A political earthquake hit Europe in the European Union elections on Sunday night: For the first time since the War, mainstream parties were beaten in major countries In France, the National Front won 25% of the vote, with conservatives 21% and ruling socialist party only 14% In the UK, the Independence Party (UKIP) won 28%, […]
Tag Archives | debt
Whisper it quietly, so as not to disturb policymakers’ dreams. But the charts above from the Financial Times confirm, as if proof were needed, that their policies of the past 5 years haven’t worked. The charts compare trends in economic growth in the world’s two largest economies, the Eurozone and the USA. As the arrows indicate, both are […]
The Eurozone crisis has been quiet since the summer of 2012, as the markets waited for the German election. But now this has occurred, it is unlikely that the problem can continue to be ignored. It is easy to forget the drama of May 2012, when the blog correctly forecast a crisis was about to occur in […]
The blog is becoming worried about the likely outlook for Q2. Sentiment now seems to be weakening alongside the fundamentals of supply/demand: • Fundamentals. The start of 2013 has been a disappointment. Demand has shown some recovery after the low levels seen at the end of Q4. But there have been few signs of any […]
It is hard to be very optimistic about the demand outlook for Q2. Demand in Q1 was lacklustre, even though it should have been the strongest quarter of the year. H1 is seasonally strong, and Q1 also benefited from Easter being in Q2. Equally, the Chinese holidays fell in January, so February and March should […]
Yesterday saw the world’s largest ever sovereign debt default, when Greece finally carried through a €206bn ($272bn) restructuring. Yet only the eurozone leaders believe this will solve Greece’s problems and those of the other PIIGS (Portugal, Ireland, Italy and Spain). Greece is still left with a debt too large to be repaid. Its economy is […]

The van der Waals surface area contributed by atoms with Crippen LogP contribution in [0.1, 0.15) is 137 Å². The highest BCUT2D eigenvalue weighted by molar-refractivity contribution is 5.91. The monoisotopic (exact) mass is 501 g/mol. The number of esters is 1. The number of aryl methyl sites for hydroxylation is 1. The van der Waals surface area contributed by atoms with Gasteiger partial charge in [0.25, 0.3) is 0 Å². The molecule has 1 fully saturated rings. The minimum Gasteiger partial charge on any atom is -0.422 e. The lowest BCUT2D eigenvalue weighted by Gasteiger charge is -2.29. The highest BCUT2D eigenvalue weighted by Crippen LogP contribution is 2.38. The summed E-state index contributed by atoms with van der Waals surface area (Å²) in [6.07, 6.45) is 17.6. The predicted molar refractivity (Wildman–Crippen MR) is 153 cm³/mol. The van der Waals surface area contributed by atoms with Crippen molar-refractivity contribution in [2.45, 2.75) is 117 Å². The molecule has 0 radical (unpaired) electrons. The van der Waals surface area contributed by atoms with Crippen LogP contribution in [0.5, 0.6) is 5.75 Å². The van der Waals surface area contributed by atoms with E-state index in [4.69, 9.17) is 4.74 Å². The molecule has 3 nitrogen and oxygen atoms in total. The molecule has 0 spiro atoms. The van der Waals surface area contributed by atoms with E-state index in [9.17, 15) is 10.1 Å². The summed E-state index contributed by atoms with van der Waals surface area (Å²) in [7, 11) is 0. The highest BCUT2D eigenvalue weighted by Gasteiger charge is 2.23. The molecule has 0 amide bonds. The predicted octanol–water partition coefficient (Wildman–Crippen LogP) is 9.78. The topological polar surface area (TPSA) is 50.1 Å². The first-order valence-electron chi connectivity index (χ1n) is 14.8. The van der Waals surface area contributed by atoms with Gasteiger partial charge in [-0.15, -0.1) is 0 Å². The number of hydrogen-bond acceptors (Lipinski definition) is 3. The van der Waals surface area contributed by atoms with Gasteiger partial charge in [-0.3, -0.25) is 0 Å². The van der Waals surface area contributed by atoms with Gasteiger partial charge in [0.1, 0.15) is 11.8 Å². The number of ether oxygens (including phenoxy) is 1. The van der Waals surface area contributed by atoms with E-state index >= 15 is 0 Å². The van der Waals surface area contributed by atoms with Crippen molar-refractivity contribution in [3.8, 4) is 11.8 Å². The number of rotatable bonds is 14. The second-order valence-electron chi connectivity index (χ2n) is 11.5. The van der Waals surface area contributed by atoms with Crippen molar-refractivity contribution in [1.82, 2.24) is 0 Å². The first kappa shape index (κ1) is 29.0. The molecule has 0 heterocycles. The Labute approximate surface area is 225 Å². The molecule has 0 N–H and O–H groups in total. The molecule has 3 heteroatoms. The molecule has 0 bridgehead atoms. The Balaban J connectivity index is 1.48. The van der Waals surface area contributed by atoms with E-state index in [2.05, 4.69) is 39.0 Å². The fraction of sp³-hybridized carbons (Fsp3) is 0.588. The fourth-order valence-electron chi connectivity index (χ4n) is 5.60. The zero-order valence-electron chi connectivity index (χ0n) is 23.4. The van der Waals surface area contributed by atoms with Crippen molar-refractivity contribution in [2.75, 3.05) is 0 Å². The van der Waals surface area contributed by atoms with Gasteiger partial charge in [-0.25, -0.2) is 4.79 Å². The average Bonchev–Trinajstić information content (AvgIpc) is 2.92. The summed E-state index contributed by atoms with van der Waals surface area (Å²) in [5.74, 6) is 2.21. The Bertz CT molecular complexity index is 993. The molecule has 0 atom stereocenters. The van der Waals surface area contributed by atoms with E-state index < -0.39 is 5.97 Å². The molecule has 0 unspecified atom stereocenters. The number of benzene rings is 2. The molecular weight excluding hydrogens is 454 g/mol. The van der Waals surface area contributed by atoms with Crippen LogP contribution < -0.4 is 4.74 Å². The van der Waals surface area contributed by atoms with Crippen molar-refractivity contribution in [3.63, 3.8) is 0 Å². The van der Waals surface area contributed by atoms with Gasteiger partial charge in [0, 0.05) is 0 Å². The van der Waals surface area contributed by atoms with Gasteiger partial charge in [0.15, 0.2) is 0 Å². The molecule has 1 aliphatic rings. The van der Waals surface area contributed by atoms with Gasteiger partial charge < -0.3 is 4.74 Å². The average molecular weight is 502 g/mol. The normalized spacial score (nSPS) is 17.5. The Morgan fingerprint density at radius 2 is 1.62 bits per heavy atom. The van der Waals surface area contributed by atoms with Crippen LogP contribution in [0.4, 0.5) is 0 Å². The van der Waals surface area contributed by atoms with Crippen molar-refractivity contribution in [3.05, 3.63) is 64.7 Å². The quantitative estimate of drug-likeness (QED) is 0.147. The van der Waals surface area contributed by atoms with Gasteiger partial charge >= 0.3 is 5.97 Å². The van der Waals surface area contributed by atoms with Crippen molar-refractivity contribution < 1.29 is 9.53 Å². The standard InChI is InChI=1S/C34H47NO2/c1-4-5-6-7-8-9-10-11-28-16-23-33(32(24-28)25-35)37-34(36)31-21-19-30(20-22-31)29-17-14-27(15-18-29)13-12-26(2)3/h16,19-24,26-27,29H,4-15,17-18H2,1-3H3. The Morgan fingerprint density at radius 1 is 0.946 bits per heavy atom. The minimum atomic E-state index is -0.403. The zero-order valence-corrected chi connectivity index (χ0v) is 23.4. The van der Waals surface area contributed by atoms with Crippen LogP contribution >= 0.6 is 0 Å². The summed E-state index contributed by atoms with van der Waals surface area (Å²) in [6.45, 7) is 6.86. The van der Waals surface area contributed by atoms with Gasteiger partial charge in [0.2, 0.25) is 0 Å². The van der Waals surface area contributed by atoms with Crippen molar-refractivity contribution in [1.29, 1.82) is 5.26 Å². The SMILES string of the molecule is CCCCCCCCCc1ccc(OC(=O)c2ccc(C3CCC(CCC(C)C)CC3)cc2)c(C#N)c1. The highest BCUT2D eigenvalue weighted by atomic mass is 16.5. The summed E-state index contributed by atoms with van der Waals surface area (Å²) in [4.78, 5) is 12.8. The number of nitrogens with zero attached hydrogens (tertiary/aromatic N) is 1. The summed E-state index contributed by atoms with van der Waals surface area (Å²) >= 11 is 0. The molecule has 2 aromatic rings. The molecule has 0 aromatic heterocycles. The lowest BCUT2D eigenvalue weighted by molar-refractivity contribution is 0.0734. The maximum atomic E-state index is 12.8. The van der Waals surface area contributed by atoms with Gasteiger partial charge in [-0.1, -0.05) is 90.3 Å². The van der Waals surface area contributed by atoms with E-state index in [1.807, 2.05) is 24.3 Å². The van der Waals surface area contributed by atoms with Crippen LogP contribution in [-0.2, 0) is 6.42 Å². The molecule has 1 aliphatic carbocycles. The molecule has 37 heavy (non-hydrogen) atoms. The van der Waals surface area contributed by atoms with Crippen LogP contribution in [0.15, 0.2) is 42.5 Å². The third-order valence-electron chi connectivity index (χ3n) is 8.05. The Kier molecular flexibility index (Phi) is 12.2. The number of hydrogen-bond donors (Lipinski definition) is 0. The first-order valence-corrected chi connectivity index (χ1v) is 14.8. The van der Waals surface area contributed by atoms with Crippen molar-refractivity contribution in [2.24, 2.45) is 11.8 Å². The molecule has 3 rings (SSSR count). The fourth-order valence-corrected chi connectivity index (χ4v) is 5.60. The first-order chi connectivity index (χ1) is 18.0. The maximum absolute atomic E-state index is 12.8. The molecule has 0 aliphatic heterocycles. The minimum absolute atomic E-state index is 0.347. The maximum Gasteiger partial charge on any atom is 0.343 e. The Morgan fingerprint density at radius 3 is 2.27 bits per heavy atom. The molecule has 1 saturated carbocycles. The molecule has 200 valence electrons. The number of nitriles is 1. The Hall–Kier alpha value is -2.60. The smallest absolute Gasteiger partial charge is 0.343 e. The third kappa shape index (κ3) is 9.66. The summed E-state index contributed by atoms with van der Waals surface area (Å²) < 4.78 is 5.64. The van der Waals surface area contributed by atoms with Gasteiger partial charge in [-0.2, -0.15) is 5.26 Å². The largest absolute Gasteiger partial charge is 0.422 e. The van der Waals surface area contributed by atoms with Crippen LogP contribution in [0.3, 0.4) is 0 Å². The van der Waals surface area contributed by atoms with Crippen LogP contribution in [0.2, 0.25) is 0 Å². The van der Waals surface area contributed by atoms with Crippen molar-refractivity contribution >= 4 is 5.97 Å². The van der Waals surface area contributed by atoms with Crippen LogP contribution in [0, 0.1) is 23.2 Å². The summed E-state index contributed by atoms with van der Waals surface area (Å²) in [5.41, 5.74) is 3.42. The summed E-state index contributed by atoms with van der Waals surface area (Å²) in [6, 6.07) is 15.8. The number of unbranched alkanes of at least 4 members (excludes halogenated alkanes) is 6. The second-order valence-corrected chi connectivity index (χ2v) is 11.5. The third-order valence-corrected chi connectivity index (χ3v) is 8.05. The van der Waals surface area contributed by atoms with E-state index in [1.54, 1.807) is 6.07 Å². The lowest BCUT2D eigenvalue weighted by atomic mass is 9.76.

Europe’s polyethylene (PE) trade presents a fascinating patchwork, based on its geographic and historical trading position, overlaid with its multi-ownership structure. This is highlighted in the above chart (based based on trade data for the January-August period from Global Trade Information Services, the leading global supplier). It shows net trade (exports less imports) for the […]
A year ago, a panicked Federal Reserve introduced its QE2 programme. One of its key aims was to kick-start US growth via driving down the value of the US$ and boosting exports. Since then: • The US$ has fallen, and US exports have increased • But other major countries have become alarmed about the impact […]
A thousand years ago, the Viking King Canute had himself carried into the sea by his courtiers. He was the most powerful king of his time. But by showing that he could not turn back the incoming waves, he hoped they would understand that he was not all-powerful. This is a lesson still to be […]
‘Sell in May and go away’ seemed a good tactic to the blog at the beginning of the month. It worried that we might now be approaching the ‘drawn-out fundamental downtrend’ phase of the current cycle. And in spite of several major ‘relief’ and ‘short-covering’ rallies, financial markets have continued to suffer. The US Dow […]
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Paul Hodges is Chairman of International eChem, trusted commercial advisers to the global chemical industry.
The aim of this blog is to share ideas about the influences that may shape the chemical industry over the next 12 – 18 months. It will try to look behind today’s headlines, to understand what may happen next in important issues such as oil prices, economic growth and the environment. We may also have some fun, investigating a few of the more offbeat events that take place from time to time. Please do join me and share your thoughts.
Between us, we will hopefully develop useful insights into the key factors that will drive the industry's future performance.